Jed Hoyer: Rain delay was 'divine intervention' for Cubs

Jed Hoyer: Rain delay was 'divine intervention' for Cubs

CLEVELAND — In between ducking random streams of champagne, general manager Jed Hoyer described Wednesday night’s rain delay as divine intervention.

The Cubs needed it in the worst way.

In the midst of a potentially epic collapse that would have exceeded their 2003 National League Championship Series meltdown, the Cubs took advantage of a 17-minute stoppage of play as rain began to fall upon an exasperated Progressive Field crowd.

Before they returned to action with the score tied at 6, right fielder Jason Heyward convened Cubs hitters for an emotional meeting to discuss how they wanted to proceed after blowing a four-run lead. Moments later, Kyle Schwarber singled to start a game-winning rally that would erase 108 years of torment. The Cubs scored twice in the top of the 10th inning and then held on to for an 8-7 victory over the Cleveland Indians in Game 7 of the World Series.

“I really feel like in some ways that rain delay was kind of divine intervention,” Hoyer said. “The game was going really fast for us at that point. Dexter (Fowler) had just missed winning the game for us (in the ninth) – (Francisco) Lindor made a heck of a play. And to get that little break right there, it helped us a lot.”

Make no doubt about it — the Cubs were reeling when the heavens opened up and rain began to fall. Shortstop Addison Russell said some players cried after the Cubs, on the verge of an epic comeback from a 3-1 series deficit, watched as the Indians erased a three-run deficit in the eighth inning against closer Aroldis Chapman, including a game-tying two-run homer by Rajai Davis.

Thanks to Lindor’s outstanding range and a scoreless inning from Chapman, neither team scored in the ninth. But even a high-wire escape wasn’t enough and Heyward decided to call a meeting in the weight room, about 15 feet away from the steps up to the dugout.

“There was obviously frustration and Aroldis felt terrible,” Series MVP Ben Zobrist said. “But everybody’s like, ‘Hey, man, we got you. We’re going to pick you up.’ I think there was even some applause, some claps for him. ‘Don’t worry about this. We’re going to come back and win this game.’

“JHey called the meeting and said, ‘Let’s forget about everything that’s happened up to this point. Let’s believe that we’re going to do this.’ That’s all that needed to be said.”

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Veteran catcher David Ross said Heyward spoke passionately for several minutes. And because Heyward has proven to be reserved in his first season with the club, players knew to pay attention.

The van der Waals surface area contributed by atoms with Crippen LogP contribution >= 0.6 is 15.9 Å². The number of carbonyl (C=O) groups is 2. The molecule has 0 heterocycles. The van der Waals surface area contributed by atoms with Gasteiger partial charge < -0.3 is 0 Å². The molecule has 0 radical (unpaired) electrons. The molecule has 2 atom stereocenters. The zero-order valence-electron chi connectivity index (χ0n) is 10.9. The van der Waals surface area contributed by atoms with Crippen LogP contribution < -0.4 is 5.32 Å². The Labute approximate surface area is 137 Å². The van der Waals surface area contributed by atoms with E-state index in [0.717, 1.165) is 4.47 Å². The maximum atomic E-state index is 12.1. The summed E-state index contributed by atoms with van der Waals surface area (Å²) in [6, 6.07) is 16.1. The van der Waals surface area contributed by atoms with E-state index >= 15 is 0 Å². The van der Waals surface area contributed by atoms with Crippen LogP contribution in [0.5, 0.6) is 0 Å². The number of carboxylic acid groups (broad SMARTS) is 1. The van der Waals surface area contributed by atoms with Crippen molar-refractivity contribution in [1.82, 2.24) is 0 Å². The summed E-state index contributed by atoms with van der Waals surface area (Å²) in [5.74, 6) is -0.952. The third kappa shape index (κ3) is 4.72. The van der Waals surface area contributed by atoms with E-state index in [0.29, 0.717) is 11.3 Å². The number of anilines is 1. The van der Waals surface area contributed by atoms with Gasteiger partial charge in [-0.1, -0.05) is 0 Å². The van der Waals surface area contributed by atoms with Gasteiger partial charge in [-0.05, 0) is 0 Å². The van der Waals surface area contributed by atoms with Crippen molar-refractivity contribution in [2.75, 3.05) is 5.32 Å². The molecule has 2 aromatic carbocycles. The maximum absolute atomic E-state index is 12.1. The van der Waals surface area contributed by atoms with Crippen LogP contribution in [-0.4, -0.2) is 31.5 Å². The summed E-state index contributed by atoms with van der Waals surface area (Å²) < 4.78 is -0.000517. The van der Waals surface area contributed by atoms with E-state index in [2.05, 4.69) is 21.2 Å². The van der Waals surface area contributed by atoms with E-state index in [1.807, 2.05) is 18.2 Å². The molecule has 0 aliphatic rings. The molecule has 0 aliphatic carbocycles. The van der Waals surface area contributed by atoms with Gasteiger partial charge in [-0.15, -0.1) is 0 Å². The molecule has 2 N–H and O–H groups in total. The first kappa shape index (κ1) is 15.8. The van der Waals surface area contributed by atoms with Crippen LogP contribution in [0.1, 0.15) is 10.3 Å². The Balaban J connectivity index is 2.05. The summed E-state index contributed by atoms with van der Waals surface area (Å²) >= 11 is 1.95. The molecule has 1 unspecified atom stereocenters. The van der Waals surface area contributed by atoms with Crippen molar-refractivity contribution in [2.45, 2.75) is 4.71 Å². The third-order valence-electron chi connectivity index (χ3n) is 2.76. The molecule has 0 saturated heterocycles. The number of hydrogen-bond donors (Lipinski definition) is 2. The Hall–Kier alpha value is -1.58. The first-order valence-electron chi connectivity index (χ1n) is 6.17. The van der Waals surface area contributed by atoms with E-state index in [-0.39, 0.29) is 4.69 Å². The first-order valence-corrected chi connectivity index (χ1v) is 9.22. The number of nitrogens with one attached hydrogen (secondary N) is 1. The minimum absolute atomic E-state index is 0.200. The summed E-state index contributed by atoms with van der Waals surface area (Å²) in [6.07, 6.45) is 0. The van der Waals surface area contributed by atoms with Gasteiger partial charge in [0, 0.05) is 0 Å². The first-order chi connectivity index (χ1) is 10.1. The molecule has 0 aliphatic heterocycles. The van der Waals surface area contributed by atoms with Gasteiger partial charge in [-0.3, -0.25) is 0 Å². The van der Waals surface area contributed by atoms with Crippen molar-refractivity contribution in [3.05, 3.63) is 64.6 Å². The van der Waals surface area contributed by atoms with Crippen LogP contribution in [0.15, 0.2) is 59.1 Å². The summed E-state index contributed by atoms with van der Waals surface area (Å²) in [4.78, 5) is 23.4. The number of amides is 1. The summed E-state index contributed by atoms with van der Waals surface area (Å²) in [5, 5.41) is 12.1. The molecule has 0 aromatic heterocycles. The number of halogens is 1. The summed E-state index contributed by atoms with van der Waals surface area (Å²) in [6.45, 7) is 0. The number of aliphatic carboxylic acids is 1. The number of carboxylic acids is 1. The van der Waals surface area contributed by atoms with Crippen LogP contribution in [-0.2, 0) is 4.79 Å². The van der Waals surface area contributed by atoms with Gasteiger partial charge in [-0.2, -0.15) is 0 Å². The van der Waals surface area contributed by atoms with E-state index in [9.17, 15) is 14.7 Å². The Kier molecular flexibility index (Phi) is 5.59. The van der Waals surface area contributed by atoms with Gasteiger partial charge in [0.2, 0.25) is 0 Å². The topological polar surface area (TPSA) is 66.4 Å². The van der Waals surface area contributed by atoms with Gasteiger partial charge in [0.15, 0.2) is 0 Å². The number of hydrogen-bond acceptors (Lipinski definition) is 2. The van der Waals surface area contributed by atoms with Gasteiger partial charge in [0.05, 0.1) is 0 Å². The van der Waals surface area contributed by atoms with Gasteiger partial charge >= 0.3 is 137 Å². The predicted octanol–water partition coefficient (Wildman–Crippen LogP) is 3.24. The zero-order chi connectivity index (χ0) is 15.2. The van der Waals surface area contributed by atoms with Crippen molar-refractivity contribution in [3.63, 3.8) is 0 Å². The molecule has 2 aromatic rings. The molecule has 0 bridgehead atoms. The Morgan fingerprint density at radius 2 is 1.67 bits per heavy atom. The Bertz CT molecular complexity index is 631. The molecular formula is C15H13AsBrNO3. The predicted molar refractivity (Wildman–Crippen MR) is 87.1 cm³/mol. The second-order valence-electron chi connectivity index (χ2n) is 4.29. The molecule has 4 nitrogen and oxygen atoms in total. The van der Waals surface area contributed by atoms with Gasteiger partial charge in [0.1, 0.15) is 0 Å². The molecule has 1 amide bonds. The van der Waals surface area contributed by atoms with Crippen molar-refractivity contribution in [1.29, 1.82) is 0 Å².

“When a guy like Jason talks, you listen, because he doesn't do it that often,” Ross said.

Cubs manager Joe Maddon loathes holding team meetings. He prefers for them to be organic and rarely makes the request. So when he noticed his players huddled, Maddon had a good feeling.

“It’s crazy how things happen for a reason,” Maddon said. “I don’t know. But I walk off and I see them all gathering in that little room down below there.

“I hate meetings. I’m not a meetings guy. I love when players have meetings.

“So they had their meeting and the big part of it was, ‘We don’t quit. We don’t quit.’

“It’s incredible how this all plays out sometimes.”

It didn’t hurt that the Cubs had the middle of the lineup due in the 10th inning against Cleveland reliever Bryan Shaw. Hoyer recalled feeling the same way in the 2003 American League Championship Series moments before Aaron Boone’s walkoff homer — that if his Boston Red Sox could extend the game, they’d win because the heart of the order was due to bat.

The Cubs were quick to take advantage of an opportunity the Red Sox never had.

Schwarber — who hit .412 in the Series and had a .971 OPS — singled on the second pitch he saw from Shaw and pinch-runner Albert Almora tagged up on Kris Bryant’s deep fly out to center.

“Schwarber got the first hit and it just steamrolled,” Zobrist said.

Indians manager Terry Francona opted to have Anthony Rizzo intentionally walked to put two aboard. Zobrist then ripped a 1-2 cutter for an opposite-field RBI double past third base and the Cubs didn’t look back.

“It’s actually a really comforting feeling knowing how those guys are,” Hoyer said. “You could hear all the guys that were part of that inning talking — it allowed them to regroup.